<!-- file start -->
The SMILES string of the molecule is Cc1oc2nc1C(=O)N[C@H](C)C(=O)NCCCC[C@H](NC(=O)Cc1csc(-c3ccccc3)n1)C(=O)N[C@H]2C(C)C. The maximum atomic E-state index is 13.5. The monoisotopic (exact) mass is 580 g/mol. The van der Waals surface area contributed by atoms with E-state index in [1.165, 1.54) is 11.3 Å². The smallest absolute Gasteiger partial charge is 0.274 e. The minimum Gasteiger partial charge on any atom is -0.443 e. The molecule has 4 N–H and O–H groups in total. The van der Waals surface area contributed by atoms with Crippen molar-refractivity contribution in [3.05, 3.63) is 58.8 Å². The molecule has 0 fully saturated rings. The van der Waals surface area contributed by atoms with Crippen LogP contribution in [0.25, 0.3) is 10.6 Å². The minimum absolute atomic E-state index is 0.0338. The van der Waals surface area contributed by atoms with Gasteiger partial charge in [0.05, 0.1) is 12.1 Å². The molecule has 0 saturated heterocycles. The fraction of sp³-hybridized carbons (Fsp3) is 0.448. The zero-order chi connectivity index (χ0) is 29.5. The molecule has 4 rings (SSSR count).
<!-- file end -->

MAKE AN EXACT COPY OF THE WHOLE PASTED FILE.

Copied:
The SMILES string of the molecule is Cc1oc2nc1C(=O)N[C@H](C)C(=O)NCCCC[C@H](NC(=O)Cc1csc(-c3ccccc3)n1)C(=O)N[C@H]2C(C)C. The maximum atomic E-state index is 13.5. The monoisotopic (exact) mass is 580 g/mol. The van der Waals surface area contributed by atoms with E-state index in [1.165, 1.54) is 11.3 Å². The smallest absolute Gasteiger partial charge is 0.274 e. The minimum Gasteiger partial charge on any atom is -0.443 e. The molecule has 4 N–H and O–H groups in total. The van der Waals surface area contributed by atoms with Crippen molar-refractivity contribution in [3.05, 3.63) is 58.8 Å². The molecule has 0 fully saturated rings. The van der Waals surface area contributed by atoms with Crippen LogP contribution in [0.25, 0.3) is 10.6 Å². The minimum absolute atomic E-state index is 0.0338. The van der Waals surface area contributed by atoms with Gasteiger partial charge in [0.05, 0.1) is 12.1 Å². The molecule has 0 saturated heterocycles. The fraction of sp³-hybridized carbons (Fsp3) is 0.448. The zero-order chi connectivity index (χ0) is 29.5. The molecule has 4 rings (SSSR count).